Mike Vago: AV Club
What it’s about: Back in ancient times, there was no Snapchat, or Ello, or whatever new thing has already come out to confuse us and make us feel old. There was no Facebook, or Myspace, or even Friendster. Nay, in these primitive times, people would communicate by scratching symbols on a flattened piece of wood pulp and handing it to a “letter carrier,” who would take it across town or across the country, to be read days later (if you were lucky) by just one other person. These so-called “letters” were usually functional. But like anything else, mail can be turned into an art form if you’re determined and/or bored enough.
Biggest controversy: The section on “printing and copying” says that mail artists will often copy their work to send to multiple recipients. In recent decades, this was done via photocopying, but in the pre-Xerox era, artists would make their own rubber stamps, either to stamp artwork onto multiple letters or postcards, or to put their own spin on the markings the postal service adds to letters in transit. Artists would also make “add & pass” sheets, where each recipient was asked to make a copy of the work, then add their own contribution and pass it along. The article notes this method has “received some unfavorable criticism,” but does not specify why or from whom. Instead of “citation needed,” this claim received the rare and wonderful “According to whom?” note in Wikipedia.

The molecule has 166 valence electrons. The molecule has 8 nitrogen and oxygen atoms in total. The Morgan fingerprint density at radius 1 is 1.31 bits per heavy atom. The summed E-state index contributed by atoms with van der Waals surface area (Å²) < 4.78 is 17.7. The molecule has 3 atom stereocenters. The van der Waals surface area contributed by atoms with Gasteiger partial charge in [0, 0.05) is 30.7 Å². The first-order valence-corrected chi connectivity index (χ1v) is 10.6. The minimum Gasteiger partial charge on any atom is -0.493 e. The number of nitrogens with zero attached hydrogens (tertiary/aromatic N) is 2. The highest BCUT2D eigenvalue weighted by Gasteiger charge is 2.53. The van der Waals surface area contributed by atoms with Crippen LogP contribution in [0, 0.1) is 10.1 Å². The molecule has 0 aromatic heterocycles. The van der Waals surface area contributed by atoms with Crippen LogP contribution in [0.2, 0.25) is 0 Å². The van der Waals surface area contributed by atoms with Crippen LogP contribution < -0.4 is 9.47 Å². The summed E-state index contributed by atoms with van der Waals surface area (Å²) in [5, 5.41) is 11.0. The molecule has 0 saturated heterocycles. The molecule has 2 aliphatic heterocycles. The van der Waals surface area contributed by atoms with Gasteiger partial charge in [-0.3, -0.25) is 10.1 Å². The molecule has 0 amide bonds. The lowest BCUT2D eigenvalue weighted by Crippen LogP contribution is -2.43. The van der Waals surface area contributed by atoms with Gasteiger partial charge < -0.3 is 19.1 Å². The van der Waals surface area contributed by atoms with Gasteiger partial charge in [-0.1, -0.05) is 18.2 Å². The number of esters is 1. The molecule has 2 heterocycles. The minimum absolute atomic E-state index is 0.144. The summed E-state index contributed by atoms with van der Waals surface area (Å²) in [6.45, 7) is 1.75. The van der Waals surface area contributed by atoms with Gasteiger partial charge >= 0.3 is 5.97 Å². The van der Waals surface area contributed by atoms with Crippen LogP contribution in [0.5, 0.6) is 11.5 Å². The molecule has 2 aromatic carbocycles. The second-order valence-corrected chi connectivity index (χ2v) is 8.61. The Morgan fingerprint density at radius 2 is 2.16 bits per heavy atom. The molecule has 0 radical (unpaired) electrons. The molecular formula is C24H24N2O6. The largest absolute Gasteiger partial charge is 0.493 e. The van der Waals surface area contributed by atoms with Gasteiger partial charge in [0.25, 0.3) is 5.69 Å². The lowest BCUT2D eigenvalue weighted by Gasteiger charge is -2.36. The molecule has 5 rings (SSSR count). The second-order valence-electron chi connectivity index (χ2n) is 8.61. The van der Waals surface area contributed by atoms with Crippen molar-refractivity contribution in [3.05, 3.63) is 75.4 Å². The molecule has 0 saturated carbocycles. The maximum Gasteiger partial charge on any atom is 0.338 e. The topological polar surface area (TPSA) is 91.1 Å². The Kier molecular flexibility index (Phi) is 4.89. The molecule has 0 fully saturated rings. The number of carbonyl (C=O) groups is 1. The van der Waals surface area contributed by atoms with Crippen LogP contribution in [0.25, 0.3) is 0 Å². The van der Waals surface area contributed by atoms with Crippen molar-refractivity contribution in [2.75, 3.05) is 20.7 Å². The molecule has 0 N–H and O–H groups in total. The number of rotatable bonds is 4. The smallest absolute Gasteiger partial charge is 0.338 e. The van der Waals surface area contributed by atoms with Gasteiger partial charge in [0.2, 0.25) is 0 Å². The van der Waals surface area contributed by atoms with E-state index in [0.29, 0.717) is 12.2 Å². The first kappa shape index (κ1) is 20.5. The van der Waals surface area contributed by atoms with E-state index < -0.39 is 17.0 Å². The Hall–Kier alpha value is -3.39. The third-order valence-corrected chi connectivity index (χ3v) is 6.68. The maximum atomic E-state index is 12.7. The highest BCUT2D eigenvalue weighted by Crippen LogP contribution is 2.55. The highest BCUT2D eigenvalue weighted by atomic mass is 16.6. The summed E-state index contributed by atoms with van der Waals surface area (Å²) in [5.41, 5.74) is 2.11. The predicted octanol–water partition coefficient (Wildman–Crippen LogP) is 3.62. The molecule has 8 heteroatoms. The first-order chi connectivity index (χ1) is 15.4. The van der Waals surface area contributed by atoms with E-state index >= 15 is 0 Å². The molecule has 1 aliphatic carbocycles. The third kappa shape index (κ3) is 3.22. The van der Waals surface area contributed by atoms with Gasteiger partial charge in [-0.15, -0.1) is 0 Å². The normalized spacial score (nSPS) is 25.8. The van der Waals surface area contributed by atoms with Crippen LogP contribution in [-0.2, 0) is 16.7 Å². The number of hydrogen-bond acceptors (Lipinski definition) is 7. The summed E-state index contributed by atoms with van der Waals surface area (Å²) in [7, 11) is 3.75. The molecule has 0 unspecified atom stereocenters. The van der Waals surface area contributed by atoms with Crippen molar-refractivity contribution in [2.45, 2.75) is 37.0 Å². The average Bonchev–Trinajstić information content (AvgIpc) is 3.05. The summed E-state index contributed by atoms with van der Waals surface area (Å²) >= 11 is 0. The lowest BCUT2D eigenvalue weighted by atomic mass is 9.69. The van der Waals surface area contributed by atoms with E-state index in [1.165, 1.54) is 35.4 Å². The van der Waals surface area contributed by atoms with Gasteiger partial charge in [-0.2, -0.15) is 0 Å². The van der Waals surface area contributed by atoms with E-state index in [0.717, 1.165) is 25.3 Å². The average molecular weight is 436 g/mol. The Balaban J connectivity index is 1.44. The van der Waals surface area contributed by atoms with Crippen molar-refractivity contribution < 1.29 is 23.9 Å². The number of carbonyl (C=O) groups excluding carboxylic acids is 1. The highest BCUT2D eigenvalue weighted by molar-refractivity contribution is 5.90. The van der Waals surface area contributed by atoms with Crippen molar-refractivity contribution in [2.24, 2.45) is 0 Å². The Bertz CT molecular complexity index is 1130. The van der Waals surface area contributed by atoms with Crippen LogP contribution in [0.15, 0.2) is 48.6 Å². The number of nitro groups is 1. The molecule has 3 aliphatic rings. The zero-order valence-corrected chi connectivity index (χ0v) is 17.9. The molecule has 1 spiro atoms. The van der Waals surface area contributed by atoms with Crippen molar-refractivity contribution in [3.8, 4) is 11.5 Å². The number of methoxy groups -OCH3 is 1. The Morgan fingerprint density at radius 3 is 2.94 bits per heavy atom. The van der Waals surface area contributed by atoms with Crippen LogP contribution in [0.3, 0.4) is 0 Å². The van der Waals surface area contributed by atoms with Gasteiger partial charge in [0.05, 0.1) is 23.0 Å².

Picture: Photo: William Gottlieb (Getty Images)